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Printed from https://www.writing.com/main/books/entry_id/931230-English-As-A-Lost-Lanuage
Rated: 18+ · Book · Other · #2152843
A Collection Of Random Facts... hopefully, a few are interesting
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#931230 added March 22, 2018 at 3:07pm
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English As A Lost Lanuage
March 21,2018

English As A Lost Lanuage


         Yesterday, I started a new entry in my portfolio. "Did You Know? My intent to emulate a daily BLOG of random interests and fun facts. As I scrolled (the electronic equivalent of thumbing) through the pages of unsolicited sales and propaganda that clogs the screen when you use today’s search engines, I looked for some item worthy of discussion, that is after all that we hope to accomplish with these wordy vehicles. How grand the idea to provide a spark of intellectual exchange and discourse meant to test our beliefs and preconceived notions on subjects not typically part of our daily life.

         But after the first hour of browsing at things that took place in history on March 21st (which was the onus of my first entry on the 20th), I found myself in dismay that not much of interest happened or held any relationship to our craft. Which I discovered was a subconscious, second-qualifier for my choice to write about.

         Then to my dismay, I found this headline:
“3/21/1966:"Fanny Hill" ruled not obscene by the US Supreme Court.”

         Now, being a self-proclaimed, well-rounded person of letters. I was surprised that I didn’t know anything about this novel. “Memoirs of a Woman of Pleasure, Fanny Hill” by John Cleland (written 1748) Illustrations by William Hogarth

         Oh, I am sure that somewhere in my past the novel was recommended as a research project or mentioned in a lecture or interviews I read about our craft. However, before today, I never had thought it a bone of contention in any literary circles and I surely had not considered it as wantonly lewd. So, bang… the section of my brain susceptible to testosterone inducements stirred and the idea that I should look up a copy to see what the heck the fuss might be about.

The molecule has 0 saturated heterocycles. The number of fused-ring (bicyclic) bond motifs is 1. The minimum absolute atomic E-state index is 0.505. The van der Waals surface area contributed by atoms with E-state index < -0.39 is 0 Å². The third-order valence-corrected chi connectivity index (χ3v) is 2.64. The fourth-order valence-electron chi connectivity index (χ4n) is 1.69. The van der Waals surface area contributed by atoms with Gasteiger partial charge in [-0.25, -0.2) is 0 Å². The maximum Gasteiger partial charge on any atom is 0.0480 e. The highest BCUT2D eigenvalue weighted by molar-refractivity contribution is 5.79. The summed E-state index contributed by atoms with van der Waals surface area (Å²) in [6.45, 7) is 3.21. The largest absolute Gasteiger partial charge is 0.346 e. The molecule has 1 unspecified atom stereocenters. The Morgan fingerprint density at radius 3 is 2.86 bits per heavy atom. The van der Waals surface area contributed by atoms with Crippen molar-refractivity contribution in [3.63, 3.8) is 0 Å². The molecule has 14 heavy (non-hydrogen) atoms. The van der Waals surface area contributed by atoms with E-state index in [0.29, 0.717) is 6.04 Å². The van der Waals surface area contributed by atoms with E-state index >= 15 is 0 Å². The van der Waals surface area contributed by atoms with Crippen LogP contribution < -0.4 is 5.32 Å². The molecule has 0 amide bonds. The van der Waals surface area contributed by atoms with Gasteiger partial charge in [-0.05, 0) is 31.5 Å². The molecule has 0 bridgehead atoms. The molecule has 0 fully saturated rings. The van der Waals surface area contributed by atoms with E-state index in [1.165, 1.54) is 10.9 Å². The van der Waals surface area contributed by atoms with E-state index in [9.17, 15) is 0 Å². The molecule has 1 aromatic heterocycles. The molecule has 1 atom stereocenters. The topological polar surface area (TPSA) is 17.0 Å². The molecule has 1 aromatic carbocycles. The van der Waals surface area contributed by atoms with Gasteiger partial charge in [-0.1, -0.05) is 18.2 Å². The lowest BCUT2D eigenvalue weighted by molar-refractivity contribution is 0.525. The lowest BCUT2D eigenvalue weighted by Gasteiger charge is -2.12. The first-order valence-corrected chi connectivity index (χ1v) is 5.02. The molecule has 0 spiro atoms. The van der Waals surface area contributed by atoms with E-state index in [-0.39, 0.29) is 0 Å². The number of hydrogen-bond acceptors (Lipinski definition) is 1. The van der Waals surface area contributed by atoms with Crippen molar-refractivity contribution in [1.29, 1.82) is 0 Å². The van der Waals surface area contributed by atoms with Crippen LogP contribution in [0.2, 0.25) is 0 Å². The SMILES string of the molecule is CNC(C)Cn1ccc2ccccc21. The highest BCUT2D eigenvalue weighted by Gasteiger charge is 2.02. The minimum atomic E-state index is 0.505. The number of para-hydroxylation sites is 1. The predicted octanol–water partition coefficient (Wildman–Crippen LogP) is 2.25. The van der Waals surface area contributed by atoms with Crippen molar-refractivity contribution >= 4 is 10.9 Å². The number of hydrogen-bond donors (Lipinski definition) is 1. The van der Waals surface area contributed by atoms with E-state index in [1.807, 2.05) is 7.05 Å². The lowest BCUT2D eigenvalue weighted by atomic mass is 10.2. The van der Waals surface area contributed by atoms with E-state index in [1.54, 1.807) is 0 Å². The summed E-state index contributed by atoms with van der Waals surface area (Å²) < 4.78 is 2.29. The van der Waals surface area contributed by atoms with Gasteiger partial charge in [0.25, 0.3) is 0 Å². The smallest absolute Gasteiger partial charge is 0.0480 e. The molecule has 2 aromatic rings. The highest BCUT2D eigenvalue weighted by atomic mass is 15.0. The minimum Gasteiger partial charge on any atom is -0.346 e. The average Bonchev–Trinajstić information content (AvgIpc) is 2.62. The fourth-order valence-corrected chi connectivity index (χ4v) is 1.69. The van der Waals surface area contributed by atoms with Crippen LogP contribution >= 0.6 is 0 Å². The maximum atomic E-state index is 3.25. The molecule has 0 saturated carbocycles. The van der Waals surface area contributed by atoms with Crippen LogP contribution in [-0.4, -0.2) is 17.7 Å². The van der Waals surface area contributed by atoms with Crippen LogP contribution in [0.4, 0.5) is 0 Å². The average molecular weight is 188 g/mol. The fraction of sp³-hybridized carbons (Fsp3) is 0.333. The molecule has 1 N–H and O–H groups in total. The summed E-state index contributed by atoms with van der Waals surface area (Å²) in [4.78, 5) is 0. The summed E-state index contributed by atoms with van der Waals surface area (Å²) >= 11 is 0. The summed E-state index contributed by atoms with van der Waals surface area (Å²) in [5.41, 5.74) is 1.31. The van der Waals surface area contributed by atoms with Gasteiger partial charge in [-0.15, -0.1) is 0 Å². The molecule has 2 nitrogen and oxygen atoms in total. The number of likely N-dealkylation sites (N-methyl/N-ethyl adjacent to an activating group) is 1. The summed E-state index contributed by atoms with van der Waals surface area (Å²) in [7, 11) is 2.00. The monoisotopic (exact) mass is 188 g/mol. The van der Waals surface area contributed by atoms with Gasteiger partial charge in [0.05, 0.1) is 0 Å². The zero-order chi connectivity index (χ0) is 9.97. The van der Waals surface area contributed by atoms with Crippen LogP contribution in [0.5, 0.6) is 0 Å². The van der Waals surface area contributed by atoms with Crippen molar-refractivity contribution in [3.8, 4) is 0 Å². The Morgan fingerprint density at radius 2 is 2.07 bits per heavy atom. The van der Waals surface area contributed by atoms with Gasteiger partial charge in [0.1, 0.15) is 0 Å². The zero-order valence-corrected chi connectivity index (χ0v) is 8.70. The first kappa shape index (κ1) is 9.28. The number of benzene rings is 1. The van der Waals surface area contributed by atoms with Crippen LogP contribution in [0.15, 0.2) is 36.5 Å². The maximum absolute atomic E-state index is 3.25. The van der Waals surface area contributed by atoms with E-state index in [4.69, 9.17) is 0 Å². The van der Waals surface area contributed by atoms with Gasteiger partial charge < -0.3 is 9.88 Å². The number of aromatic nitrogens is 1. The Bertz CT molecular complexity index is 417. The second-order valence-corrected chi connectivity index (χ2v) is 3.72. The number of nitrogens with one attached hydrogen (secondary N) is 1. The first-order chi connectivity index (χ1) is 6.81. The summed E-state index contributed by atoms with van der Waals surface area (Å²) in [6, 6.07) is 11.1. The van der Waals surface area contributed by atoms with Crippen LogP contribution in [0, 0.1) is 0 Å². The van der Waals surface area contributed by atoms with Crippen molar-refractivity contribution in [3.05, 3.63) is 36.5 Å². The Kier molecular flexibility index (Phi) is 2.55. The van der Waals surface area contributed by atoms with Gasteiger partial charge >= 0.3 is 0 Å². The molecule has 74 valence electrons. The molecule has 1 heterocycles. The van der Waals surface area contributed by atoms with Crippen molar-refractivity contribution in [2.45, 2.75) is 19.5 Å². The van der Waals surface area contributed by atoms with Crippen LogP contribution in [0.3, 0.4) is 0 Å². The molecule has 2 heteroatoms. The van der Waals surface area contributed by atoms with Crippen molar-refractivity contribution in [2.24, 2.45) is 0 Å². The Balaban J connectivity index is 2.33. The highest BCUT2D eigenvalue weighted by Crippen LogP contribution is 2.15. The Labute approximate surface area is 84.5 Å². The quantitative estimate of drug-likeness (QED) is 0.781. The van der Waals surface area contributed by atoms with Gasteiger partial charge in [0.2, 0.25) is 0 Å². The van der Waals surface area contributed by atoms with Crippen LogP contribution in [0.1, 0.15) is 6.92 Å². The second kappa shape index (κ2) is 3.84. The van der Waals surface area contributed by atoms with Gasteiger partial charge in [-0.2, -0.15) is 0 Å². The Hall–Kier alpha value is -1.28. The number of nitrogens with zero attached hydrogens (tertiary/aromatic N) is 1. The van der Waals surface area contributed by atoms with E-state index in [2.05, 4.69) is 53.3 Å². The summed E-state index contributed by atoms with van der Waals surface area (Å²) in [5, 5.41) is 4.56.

But my preconceived expectations could not have been blasted into oblivion any more completely than if they had been glued to the side of “Fat Boy” back in August 1945. I was expecting the tawdry banter the like of an eighteenth-century Larry Flynn. But no… from the first sentence one cannot deny the eloquence of Mr. Cleland’s skill-craft. This novel demonstrates with great impunity the decline or devolution of the English language.

         I know… many will say we have moved on from such archaic styling, that today’s interests and lifestyles demand faster pacing in every aspect of our lives, more especially in our entertainment venues. None-the-less there is a fascinating stir within these words. They paint an image more vivid than anything used in modern writings. I understand that in today’s publishing world this story would not have made it past the publisher’s first-year intern proofing the submissions pile. But then, today’s selections are chosen for their commercial viability and not for their literary attributes.